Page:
SEOUL – North Korea fired two missiles eastward today, (Janury 17), in what is becoming an intense barrage of test launches: It is the fourth since January 5.
According to South Korea’s Joint Chiefs of Staff, two suspected short-range ballistic missiles were fired eastward from the area of Pyongyang’s Sunan International Airport on Monday morning.
Japanese Defense Minister Nobuo Kishi said the missiles flew about 300 kilometers, reaching a maximum altitude of around 50 kilometers.
Even though Sunan is one of the world’s least busy international airports, and North Korea is in deep border lockdown over Covid-19, the fact that the missiles were fired from, or close to, the civil facility – the rough equivalent of a missile being tested at New York’s JFK or London’s Heathrow – shows massive confidence, an analyst told Asia Times.
And even by the standards of North Korea, the tempo of recent tests is extreme.
Multiple missiles, multiple platforms
Although UN Security Council Resolutions ban the state from owning or testing ballistic missile technologies, Pyongyang routinely flouts the international community.
The secretive state tested a hypersonic ballistic missile on January 5 and another on January 11. The latter test was attended in person by state leader Kim Jong Un and appeared to have proven the ultra-high speed and defenses-evading maneuverability of that weapons class.
Experts told Asia Times that this class of weapon, in North Korean hands, is a potential game-changer, operating as an area-denial asset that could prevent US troops from reinforcing the peninsula in times of crisis.
Another test, conducted on January 14, featured rail-launched ballistic missiles, state media subsequently reported.
Trains are an unusual platform for missile launches, offering both survivabilities – the launch platform can shelter in railway tunnels – and mobility – the weapons can be conveyed around the country on the rail network, possibly disguised as civilian carriages, at a higher speed than on road-bound transporter erector launchers, or TELs.
Train-launched missiles were first tested last year.
The location of Monday’s missile launch – some 24 kilometers from the showpiece capital of the state, with its population of 2.8 million people – was highly unusual.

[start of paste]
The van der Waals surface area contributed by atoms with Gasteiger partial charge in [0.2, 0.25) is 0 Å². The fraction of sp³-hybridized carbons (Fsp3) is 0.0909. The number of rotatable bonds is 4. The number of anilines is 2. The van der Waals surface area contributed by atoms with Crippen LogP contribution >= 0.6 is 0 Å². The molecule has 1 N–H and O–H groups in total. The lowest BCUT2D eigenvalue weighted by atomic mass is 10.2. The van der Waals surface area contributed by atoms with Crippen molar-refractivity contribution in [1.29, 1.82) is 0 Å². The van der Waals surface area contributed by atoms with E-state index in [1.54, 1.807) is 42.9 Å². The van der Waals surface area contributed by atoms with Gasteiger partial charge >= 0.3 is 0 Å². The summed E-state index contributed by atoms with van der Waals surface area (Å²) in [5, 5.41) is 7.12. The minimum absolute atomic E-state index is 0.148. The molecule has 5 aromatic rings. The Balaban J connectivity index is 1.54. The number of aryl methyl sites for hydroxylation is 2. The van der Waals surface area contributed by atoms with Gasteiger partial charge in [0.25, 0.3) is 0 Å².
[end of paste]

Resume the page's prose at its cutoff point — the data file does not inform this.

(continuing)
Only one such test is known to have been conducted from the airport before: A Hwasong 12 intermediate-range ballistic missile was fired in September, during the high tension year of 2017.
Given the potential for a poorly constructed or controlled missile to go out of control and crash in a densely populated area, the test shows a high degree of risk tolerance.
“This could be a signal of both resolve and willingness to accept risks,” Dan Pinkston, a Seoul-based international relations expert at Troy University, told Asia Times. “If you launch this from near your capital, this shows ‘we know this works.’”
That confidence suggests an upgrade from testing to drilling – and from development to deployment.
“These missiles don’t need a tower or anything, all they need is an erector launcher,” Chun In-bum a retired South Korean general, told Asia Times. “They are confident, they have the procedures and they are showing they can launch at any time, anywhere – they are operational. This is no longer at the development stage.”
What is Kim thinking?
It is not only the variety and tempo of recent test flights but also their timing that has taken the world by surprise. Experts had expected North Korea to scale-up provocations in March this year.
That month follows the conclusion of the Beijing Winter Olympics and it was expected that Pyongyang would not want to irk its key benefactor by raising cross-Pacific tensions during the event.
A South Korean presidential election and joint South Korean-US war games are also scheduled for March.
One clue to the recent tests may be the lack of strategic messaging delivered over the new year.